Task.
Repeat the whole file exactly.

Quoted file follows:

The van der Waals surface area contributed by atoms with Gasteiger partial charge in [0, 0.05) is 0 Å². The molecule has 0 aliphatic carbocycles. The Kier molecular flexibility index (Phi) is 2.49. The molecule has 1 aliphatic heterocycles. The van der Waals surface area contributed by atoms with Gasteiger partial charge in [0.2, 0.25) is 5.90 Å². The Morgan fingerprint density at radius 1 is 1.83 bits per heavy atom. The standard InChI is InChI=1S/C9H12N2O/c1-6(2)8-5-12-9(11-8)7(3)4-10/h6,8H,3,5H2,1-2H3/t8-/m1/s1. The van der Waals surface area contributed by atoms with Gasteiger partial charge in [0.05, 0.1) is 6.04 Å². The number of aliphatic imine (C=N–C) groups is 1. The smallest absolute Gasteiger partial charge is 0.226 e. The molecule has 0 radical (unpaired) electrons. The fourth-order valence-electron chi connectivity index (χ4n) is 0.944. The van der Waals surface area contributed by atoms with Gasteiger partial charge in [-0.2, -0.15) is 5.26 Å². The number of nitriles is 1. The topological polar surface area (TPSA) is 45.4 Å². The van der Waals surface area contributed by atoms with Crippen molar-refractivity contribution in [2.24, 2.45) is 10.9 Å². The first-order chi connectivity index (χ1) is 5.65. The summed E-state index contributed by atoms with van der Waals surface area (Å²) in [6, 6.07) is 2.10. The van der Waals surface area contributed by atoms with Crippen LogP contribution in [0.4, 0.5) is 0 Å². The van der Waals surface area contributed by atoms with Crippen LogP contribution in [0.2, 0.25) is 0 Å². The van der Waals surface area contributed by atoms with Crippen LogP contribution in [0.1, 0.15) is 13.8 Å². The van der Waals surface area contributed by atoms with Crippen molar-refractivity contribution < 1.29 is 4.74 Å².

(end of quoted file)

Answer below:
The van der Waals surface area contributed by atoms with Gasteiger partial charge in [0, 0.05) is 0 Å². The molecule has 0 aliphatic carbocycles. The Kier molecular flexibility index (Phi) is 2.49. The molecule has 1 aliphatic heterocycles. The van der Waals surface area contributed by atoms with Gasteiger partial charge in [0.2, 0.25) is 5.90 Å². The Morgan fingerprint density at radius 1 is 1.83 bits per heavy atom. The standard InChI is InChI=1S/C9H12N2O/c1-6(2)8-5-12-9(11-8)7(3)4-10/h6,8H,3,5H2,1-2H3/t8-/m1/s1. The van der Waals surface area contributed by atoms with Gasteiger partial charge in [0.05, 0.1) is 6.04 Å². The number of aliphatic imine (C=N–C) groups is 1. The smallest absolute Gasteiger partial charge is 0.226 e. The molecule has 0 radical (unpaired) electrons. The fourth-order valence-electron chi connectivity index (χ4n) is 0.944. The van der Waals surface area contributed by atoms with Gasteiger partial charge in [-0.2, -0.15) is 5.26 Å². The number of nitriles is 1. The topological polar surface area (TPSA) is 45.4 Å². The van der Waals surface area contributed by atoms with Crippen molar-refractivity contribution in [2.24, 2.45) is 10.9 Å². The first-order chi connectivity index (χ1) is 5.65. The summed E-state index contributed by atoms with van der Waals surface area (Å²) in [6, 6.07) is 2.10. The van der Waals surface area contributed by atoms with Crippen LogP contribution in [0.4, 0.5) is 0 Å². The van der Waals surface area contributed by atoms with Crippen LogP contribution in [0.2, 0.25) is 0 Å². The van der Waals surface area contributed by atoms with Crippen LogP contribution in [0.1, 0.15) is 13.8 Å². The van der Waals surface area contributed by atoms with Crippen molar-refractivity contribution < 1.29 is 4.74 Å².